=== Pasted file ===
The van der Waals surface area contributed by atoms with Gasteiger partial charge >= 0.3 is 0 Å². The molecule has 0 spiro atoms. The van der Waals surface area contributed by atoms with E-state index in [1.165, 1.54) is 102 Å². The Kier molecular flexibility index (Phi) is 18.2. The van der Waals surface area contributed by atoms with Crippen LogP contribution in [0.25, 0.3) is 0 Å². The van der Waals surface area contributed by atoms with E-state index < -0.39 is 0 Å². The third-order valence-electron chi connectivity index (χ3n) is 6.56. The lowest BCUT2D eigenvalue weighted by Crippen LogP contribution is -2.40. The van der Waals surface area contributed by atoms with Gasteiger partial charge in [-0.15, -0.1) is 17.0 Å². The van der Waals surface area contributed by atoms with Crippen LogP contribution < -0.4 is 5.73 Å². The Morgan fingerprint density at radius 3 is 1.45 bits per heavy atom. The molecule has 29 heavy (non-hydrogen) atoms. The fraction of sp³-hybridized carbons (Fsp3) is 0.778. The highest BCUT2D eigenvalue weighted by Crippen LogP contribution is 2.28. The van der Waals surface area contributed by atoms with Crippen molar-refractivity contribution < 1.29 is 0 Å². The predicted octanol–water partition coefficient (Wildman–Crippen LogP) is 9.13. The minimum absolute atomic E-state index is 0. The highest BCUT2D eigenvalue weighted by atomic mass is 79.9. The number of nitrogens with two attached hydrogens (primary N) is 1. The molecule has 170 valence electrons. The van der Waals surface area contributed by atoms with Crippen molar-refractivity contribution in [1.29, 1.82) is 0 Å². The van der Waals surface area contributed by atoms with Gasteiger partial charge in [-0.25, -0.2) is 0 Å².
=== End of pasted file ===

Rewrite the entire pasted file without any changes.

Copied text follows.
The van der Waals surface area contributed by atoms with Gasteiger partial charge >= 0.3 is 0 Å². The molecule has 0 spiro atoms. The van der Waals surface area contributed by atoms with E-state index in [1.165, 1.54) is 102 Å². The Kier molecular flexibility index (Phi) is 18.2. The van der Waals surface area contributed by atoms with Crippen LogP contribution in [0.25, 0.3) is 0 Å². The van der Waals surface area contributed by atoms with E-state index < -0.39 is 0 Å². The third-order valence-electron chi connectivity index (χ3n) is 6.56. The lowest BCUT2D eigenvalue weighted by Crippen LogP contribution is -2.40. The van der Waals surface area contributed by atoms with Gasteiger partial charge in [-0.15, -0.1) is 17.0 Å². The van der Waals surface area contributed by atoms with Crippen LogP contribution < -0.4 is 5.73 Å². The Morgan fingerprint density at radius 3 is 1.45 bits per heavy atom. The molecule has 29 heavy (non-hydrogen) atoms. The fraction of sp³-hybridized carbons (Fsp3) is 0.778. The highest BCUT2D eigenvalue weighted by Crippen LogP contribution is 2.28. The van der Waals surface area contributed by atoms with Crippen molar-refractivity contribution < 1.29 is 0 Å². The predicted octanol–water partition coefficient (Wildman–Crippen LogP) is 9.13. The minimum absolute atomic E-state index is 0. The highest BCUT2D eigenvalue weighted by atomic mass is 79.9. The number of nitrogens with two attached hydrogens (primary N) is 1. The molecule has 170 valence electrons. The van der Waals surface area contributed by atoms with Crippen molar-refractivity contribution in [1.29, 1.82) is 0 Å². The van der Waals surface area contributed by atoms with Gasteiger partial charge in [-0.25, -0.2) is 0 Å².